United States of America v. Griggs

Filing 101

ORDER - IT IS ORDERED: The Gov's 92 Motion (Request) for Entry of Order to Show Cause is granted. A Show Cause Hearing is set for 4/16/2010 at 2:00 PM in Courtroom 603, 401 West Washington Street, Phoenix, AZ 85003 before Judge David G Campbel l. David Griggs shall appear at the hrg and show cause why he should not be held in civil contempt for failing to comply with the Court's 81 order of 11/25/2010. A copy of the November 25 order is attached to this order as Exhibit A. If Griggs fails to appear at the April 16 hearing, the Court will issue a bench warrant for his arrest. Signed by Judge David G Campbell on 3/25/10.(Attachments: # 1 Exhibit A) (SAT) DOCKET MODIFIED TO INCLUDE OMITTED TEXT ON 3/26/2010 (DTN).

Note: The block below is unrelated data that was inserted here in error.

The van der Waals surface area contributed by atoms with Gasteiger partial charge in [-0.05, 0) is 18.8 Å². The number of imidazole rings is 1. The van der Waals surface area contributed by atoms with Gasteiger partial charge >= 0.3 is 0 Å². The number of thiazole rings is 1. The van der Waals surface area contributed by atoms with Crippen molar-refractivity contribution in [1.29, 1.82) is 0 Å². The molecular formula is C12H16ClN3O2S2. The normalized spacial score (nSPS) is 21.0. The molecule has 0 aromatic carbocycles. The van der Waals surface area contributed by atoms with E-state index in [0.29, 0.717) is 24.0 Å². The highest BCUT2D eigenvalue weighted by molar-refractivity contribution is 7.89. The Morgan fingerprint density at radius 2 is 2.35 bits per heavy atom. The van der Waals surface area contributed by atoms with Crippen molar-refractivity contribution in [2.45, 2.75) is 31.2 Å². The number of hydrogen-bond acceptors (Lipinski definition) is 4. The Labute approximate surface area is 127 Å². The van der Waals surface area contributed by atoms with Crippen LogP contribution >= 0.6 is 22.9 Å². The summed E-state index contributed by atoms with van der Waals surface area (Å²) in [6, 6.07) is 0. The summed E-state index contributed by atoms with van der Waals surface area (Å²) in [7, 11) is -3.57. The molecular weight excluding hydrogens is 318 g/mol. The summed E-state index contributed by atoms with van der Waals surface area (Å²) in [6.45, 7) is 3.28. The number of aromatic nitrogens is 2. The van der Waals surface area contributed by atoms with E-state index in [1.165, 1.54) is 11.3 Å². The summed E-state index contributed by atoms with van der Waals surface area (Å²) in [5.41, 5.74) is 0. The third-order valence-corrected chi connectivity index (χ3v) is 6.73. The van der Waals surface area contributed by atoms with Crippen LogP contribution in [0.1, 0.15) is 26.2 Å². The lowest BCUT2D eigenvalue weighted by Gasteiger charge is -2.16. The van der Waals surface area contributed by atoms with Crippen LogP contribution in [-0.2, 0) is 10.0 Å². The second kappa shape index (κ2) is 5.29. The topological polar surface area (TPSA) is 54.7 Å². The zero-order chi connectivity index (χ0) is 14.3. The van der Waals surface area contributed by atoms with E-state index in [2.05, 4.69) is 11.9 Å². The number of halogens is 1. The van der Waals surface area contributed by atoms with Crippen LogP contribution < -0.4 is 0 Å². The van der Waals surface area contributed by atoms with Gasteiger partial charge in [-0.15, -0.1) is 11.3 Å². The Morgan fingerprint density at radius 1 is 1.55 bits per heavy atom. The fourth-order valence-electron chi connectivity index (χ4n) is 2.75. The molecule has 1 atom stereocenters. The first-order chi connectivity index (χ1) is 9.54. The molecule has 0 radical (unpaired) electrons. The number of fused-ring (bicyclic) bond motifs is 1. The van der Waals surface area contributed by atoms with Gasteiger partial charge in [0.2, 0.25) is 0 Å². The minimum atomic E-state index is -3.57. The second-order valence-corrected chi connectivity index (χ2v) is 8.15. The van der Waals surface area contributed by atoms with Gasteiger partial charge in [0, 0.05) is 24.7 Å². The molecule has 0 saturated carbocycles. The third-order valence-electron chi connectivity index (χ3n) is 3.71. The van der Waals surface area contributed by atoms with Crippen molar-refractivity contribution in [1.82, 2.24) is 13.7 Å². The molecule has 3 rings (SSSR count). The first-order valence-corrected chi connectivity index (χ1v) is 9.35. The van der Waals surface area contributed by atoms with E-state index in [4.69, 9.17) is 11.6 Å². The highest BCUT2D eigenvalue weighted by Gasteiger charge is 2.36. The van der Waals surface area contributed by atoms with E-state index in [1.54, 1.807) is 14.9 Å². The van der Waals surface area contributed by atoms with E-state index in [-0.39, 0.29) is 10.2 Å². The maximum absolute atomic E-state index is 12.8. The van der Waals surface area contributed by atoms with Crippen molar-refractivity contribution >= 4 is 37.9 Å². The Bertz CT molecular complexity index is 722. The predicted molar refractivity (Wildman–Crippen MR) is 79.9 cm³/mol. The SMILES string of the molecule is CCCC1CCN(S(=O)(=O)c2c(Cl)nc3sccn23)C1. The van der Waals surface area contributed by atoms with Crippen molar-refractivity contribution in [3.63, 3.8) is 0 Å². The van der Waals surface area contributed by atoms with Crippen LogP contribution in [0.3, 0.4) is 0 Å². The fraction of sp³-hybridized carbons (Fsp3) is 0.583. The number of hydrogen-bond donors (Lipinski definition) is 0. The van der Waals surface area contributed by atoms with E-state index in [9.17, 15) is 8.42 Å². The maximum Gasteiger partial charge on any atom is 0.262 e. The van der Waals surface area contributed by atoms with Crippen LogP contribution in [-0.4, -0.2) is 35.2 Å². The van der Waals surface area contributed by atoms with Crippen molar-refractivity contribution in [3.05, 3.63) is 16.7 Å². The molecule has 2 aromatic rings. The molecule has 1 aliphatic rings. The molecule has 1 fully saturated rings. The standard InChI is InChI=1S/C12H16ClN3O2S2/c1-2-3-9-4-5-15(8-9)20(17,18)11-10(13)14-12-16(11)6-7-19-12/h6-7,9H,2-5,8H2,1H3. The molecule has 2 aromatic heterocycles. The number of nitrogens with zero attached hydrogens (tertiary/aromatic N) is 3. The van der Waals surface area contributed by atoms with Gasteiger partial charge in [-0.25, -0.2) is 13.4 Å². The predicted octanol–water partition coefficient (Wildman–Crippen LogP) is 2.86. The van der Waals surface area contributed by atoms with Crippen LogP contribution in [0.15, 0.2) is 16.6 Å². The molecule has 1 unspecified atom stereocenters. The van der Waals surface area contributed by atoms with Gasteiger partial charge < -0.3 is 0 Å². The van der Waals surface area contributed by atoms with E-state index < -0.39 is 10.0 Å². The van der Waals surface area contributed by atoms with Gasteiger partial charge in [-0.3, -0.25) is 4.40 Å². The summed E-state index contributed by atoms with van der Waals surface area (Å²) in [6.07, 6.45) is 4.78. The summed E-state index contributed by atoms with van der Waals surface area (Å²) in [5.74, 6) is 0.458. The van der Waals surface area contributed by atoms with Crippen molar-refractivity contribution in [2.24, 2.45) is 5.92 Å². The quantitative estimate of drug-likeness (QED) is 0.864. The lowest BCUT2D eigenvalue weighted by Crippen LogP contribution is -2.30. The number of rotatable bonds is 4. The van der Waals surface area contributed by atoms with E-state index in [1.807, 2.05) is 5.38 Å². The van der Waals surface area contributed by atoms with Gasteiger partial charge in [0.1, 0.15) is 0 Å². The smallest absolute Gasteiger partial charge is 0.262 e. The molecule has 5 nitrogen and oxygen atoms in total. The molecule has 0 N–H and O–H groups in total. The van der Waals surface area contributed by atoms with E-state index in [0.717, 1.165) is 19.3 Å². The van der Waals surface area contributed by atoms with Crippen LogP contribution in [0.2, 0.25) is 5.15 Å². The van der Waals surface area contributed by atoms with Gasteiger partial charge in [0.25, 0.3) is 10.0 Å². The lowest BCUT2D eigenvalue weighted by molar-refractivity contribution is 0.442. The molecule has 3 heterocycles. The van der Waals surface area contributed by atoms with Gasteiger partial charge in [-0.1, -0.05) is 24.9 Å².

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1 2 3 4 5 6 7 8 9 10 11 12 13 14 15 16 17 18 19 20 21 22 23 24 25 26 27 28 WO IN THE UNITED STATES DISTRICT COURT FOR THE DISTRICT OF ARIZONA ) ) ) Petitioner, ) ) vs. ) ) David H. Griggs, ) ) Respondent. ) __________________________________) ) ) David H. Griggs, ) ) Petitioner, ) ) vs. ) ) United States of America; Internal Revenue Service; and Jennifer Pardue, ) ) Revenue Officer, IRS, ) ) Respondents. ) ) United States of America, No. CV-08-1016PHX-DGC (Lead Case) No. MC-08-0103-PHX-DGC (Consolidated Case) ORDER REGARDING OBJECTIONS TO R&R AND RENEWED ORDER ENFORCING SUMMONS Pending before the Court is Respondent Griggs's motion to dismiss the Court's order enforcing an IRS summons (Dkt. #27) and Magistrate Judge Mark Aspey's Report and Recommendation ("R&R"). Judge Aspey recommends that the Court deny Griggs's motion. Dkt. #75. Griggs filed an objection to the R&R (Dkt. #76) and the Government filed a response (Dkt. #78). The Court will accept the recommendation of Judge Aspey, deny Griggs's motion, and set forth the further proceedings that are to occur in this case. 1 2 3 4 5 6 7 8 9 10 11 12 13 14 15 16 17 18 19 20 21 22 23 24 25 26 27 28 I. Background. On March 25, 2008, the Government filed a petition to enforce an Internal Revenue Service summons issued to David Griggs. Dkt. #1, CV-08-1016. On June 2, 2008, the Court ordered Griggs to produce documents and testimony as required by the summons. Dkt. #10. On June 23, 2008, Griggs appeared before the IRS, declined to provide documents, and asserted a Fifth Amendment privilege in response to all questions. Dkt. #75 at 3.1 On September 30, 2008, the Court ordered Griggs to show cause why he should not be held in contempt. Dkt. #17. Griggs appeared before the Court on November 5, 2008, refused to comply with the summons, and filed the pending motion to dismiss. Dkt. #75 at 4. The Court referred the matter to Judge Aspey for an R&R, asking for a recommendation on whether Griggs has a Fifth Amendment privilege to refuse to submit to the summons and whether the IRS satisfied the "foregone conclusion" test with regard to the summonsed documents. Id. at 9. Judge Aspey provided Griggs an opportunity to produce documents for in camera inspection, held an evidentiary hearing, and wrote a detailed and thoroughly research R&R. Griggs declined Judge Aspey's invitation to submit documents for in camera review so that Judge Aspey could determine whether Griggs had a valid Fifth Amendment objection. As a result, Judge Aspey found that Griggs had failed to establish his Fifth Amendment privilege. Id. at 14-15. Griggs does not object to this finding.2 Although the finding was not necessary in light of his conclusion that Griggs could not assert a valid Fifth Amendment objection, Judge Aspey also found that the IRS did not satisfy the "foregone conclusion" test. No objection has been made to this finding. Citations to pages in the parties' filings will be to the page numbers applied by the Court's electronic docket at the top of each page. In addition, Judge Aspey noted that Griggs expressly abandoned his Fifth Amendment claim at the outset of the evidentiary hearing. Id. at 14. Griggs thereafter asserted the Fifth Amendment in response to specific questions, but refused to explain the basis for his Fifth Amendment objection when asked, and even declined Judge Aspey's invitation to provide the explanation in chambers to Judge Aspey alone. Id. at 8 n.2. -22 1 1 2 3 4 5 6 7 8 9 10 11 12 13 14 15 16 17 18 19 20 21 22 23 24 25 26 27 28 Finally, Judge Aspey found that Griggs likely destroyed documents after receiving his summons, a fact that weighs in favor of a finding of contempt. Id. at 23. Griggs objects to this finding.3 II. R&R Review Standard. Because Griggs filed a timely objection to the R&R, the Court will undertake a de novo review of those portions of the R&R to which he made specific objections. See Fed. R. Civ. P. 72(b); 28 U.S.C. 636(b)(1)(C); Thomas v. Arn, 474 U.S. 140, 149 (1985); United States v. Reyna-Tapia, 328 F.3d 1114, 1121 (9th Cir. 2003). The Court may accept, reject, or modify the findings or recommendations made by the magistrate judge. 28 U.S.C. 636(b)(1). III. Analysis. Judge Aspey stated that "a finding of contempt would be appropriate notwithstanding Mr. Griggs' assertion that he does not now possess any documents responsive to the summons" because, among other reasons, "Griggs has admitted that, after being served with the summons, he destroyed some documents which were responsive to the summons." Dkt. #75 at 23. Griggs contends that the record does not show that he destroyed documents. At the July 8, 2009 evidentiary hearing, however, the parties discussed Griggs's practice of destroying records. Griggs provided this testimony: Q. So to the extent you had records after August 20, 2007 [the date the IRS summons was served on Griggs] relating to warranty work you did at the end of 2006, your practice would have been to destroy those records? Yes. . . . So what I'm also asking, then, is when you got this summons at the end of August 2007, you made no effort to identify records that were covered and preserve them; is that correct? A. Q. In the final paragraph of his objection, Griggs asserts that Judge Aspey erred by stating that Griggs "has not met his burden of establishing a present inability to comply with the summons." Dkt. #76 at 4. Griggs, however, does not address Judge Aspey's ruling or provide any case law or analysis indicating why Judge Aspey is incorrect. The Court will not review this generalized objection. See Tindall v. Schriro, 2006 WL 2361721, at *2 (D.Ariz. June 5, 2006) (court need not review general, non-specific objections to R&R). -3- 3 1 2 3 4 5 6 7 8 9 10 11 12 13 14 15 16 17 18 19 20 21 22 23 24 25 26 27 28 A. Q. A. That's probably correct. Do you have any reason for not doing so? No. I don't think so. Dkt. #78 at 2. This testimony supports Judge Aspey's conclusion that Griggs likely destroyed records responsive to the summons. Griggs further argues that it would have been improper for him to discard records only after the Court ordered him to comply with the IRS summons. Dkt. #76 at 3. This contention is contrary to well-settled law. "An IRS summons imposes a duty to retain possession of summoned documents pending a judicial determination of the enforceability of the summons." United States v. Asay, 614 F.2d 655, 660 (9th Cir. 1980). The Court will deny Griggs's objection to the R&R. IV. Further Proceedings. For purposes of further proceedings, the Court reaches several conclusions. First, Griggs cannot assert a Fifth Amendment objection to the IRS summons for documents. Judge Aspey correctly found that Griggs has failed to establish his right to assert the Fifth Amendment, and Griggs has not objected to this conclusion. Second, Judge Aspey correctly found that Griggs failed to preserve warranty documents after receipt of the IRS summons. The extent of that failure, and whether Griggs should be held in civil contempt for destruction of documents, must be addressed in further proceedings. Third, because Griggs cannot assert a valid Fifth Amendment objection to the production of documents, the Court will order Griggs to comply with the Order Enforcing Summons (Dkt. #10) by January 15, 2010. A copy of that Order is attached to this Order as Exhibit A. So there is no ambiguity about Griggs's obligation, the Order Enforcing Summons requires Griggs to produce all documents he "possesses or controls." Dkt. #10 at 2. Griggs therefore must make all reasonable efforts to secure the documents called for in the Order Enforcing Summons, including obtaining the documents from banks and credit card companies. If Griggs fails to comply with this Order, the Court will entertain a motion -4- 1 2 3 4 5 6 7 8 9 10 11 12 13 14 15 16 17 18 19 20 21 22 23 24 25 26 27 28 to hold him in civil contempt. Fourth, Griggs raised for the first time before Judge Aspey a lack of possession defense to the production of documents. To assert such a defense, Griggs must produce credible evidence establishing his present inability to comply with the